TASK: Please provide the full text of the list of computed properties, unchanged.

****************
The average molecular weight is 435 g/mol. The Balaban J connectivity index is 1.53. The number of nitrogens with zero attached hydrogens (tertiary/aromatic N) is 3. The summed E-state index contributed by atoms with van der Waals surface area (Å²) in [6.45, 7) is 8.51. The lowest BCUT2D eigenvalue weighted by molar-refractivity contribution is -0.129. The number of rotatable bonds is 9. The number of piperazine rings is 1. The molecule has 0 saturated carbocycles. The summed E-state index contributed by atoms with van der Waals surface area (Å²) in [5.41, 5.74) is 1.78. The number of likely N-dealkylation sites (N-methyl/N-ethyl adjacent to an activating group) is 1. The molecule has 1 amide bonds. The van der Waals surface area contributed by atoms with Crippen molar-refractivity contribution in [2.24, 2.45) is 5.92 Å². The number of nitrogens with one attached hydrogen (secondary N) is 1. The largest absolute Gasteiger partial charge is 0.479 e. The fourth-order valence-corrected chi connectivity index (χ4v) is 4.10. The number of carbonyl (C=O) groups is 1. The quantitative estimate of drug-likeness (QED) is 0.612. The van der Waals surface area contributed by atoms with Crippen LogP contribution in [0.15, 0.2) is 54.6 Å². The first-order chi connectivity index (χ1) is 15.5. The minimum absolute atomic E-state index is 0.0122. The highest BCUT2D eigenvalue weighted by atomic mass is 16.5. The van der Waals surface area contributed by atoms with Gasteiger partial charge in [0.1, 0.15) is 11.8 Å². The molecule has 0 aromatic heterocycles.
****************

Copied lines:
The average molecular weight is 435 g/mol. The Balaban J connectivity index is 1.53. The number of nitrogens with zero attached hydrogens (tertiary/aromatic N) is 3. The summed E-state index contributed by atoms with van der Waals surface area (Å²) in [6.45, 7) is 8.51. The lowest BCUT2D eigenvalue weighted by molar-refractivity contribution is -0.129. The number of rotatable bonds is 9. The number of piperazine rings is 1. The molecule has 0 saturated carbocycles. The summed E-state index contributed by atoms with van der Waals surface area (Å²) in [5.41, 5.74) is 1.78. The number of likely N-dealkylation sites (N-methyl/N-ethyl adjacent to an activating group) is 1. The molecule has 1 amide bonds. The van der Waals surface area contributed by atoms with Crippen molar-refractivity contribution in [2.24, 2.45) is 5.92 Å². The number of nitrogens with one attached hydrogen (secondary N) is 1. The largest absolute Gasteiger partial charge is 0.479 e. The fourth-order valence-corrected chi connectivity index (χ4v) is 4.10. The number of carbonyl (C=O) groups is 1. The quantitative estimate of drug-likeness (QED) is 0.612. The van der Waals surface area contributed by atoms with Crippen LogP contribution in [0.15, 0.2) is 54.6 Å². The first-order chi connectivity index (χ1) is 15.5. The minimum absolute atomic E-state index is 0.0122. The highest BCUT2D eigenvalue weighted by atomic mass is 16.5. The van der Waals surface area contributed by atoms with Gasteiger partial charge in [0.1, 0.15) is 11.8 Å². The molecule has 0 aromatic heterocycles.